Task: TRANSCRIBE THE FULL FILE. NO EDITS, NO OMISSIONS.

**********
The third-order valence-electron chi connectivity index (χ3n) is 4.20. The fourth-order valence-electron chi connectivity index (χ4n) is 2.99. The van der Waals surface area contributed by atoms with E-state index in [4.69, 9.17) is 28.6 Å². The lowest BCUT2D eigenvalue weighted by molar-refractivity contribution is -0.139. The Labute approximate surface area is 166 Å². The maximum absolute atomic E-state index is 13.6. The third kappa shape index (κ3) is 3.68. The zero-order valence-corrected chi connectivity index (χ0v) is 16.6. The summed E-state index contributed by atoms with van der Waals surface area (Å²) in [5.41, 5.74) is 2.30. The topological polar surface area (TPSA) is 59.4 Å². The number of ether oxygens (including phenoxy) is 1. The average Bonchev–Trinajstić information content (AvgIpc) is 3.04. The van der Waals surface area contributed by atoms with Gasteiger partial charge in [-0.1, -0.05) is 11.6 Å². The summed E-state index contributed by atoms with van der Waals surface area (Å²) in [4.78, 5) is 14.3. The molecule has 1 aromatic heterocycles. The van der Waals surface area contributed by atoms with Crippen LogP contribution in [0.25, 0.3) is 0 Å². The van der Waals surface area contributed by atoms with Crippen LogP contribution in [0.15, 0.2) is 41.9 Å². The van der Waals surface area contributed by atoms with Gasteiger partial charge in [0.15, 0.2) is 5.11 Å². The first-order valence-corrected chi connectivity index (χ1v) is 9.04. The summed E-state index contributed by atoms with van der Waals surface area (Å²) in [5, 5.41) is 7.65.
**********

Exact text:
The third-order valence-electron chi connectivity index (χ3n) is 4.20. The fourth-order valence-electron chi connectivity index (χ4n) is 2.99. The van der Waals surface area contributed by atoms with E-state index in [4.69, 9.17) is 28.6 Å². The lowest BCUT2D eigenvalue weighted by molar-refractivity contribution is -0.139. The Labute approximate surface area is 166 Å². The maximum absolute atomic E-state index is 13.6. The third kappa shape index (κ3) is 3.68. The zero-order valence-corrected chi connectivity index (χ0v) is 16.6. The summed E-state index contributed by atoms with van der Waals surface area (Å²) in [5.41, 5.74) is 2.30. The topological polar surface area (TPSA) is 59.4 Å². The number of ether oxygens (including phenoxy) is 1. The average Bonchev–Trinajstić information content (AvgIpc) is 3.04. The van der Waals surface area contributed by atoms with Gasteiger partial charge in [-0.1, -0.05) is 11.6 Å². The summed E-state index contributed by atoms with van der Waals surface area (Å²) in [4.78, 5) is 14.3. The molecule has 1 aromatic heterocycles. The van der Waals surface area contributed by atoms with Crippen LogP contribution in [0.25, 0.3) is 0 Å². The van der Waals surface area contributed by atoms with Crippen LogP contribution in [0.15, 0.2) is 41.9 Å². The van der Waals surface area contributed by atoms with Gasteiger partial charge in [0.15, 0.2) is 5.11 Å². The first-order valence-corrected chi connectivity index (χ1v) is 9.04. The summed E-state index contributed by atoms with van der Waals surface area (Å²) in [5, 5.41) is 7.65.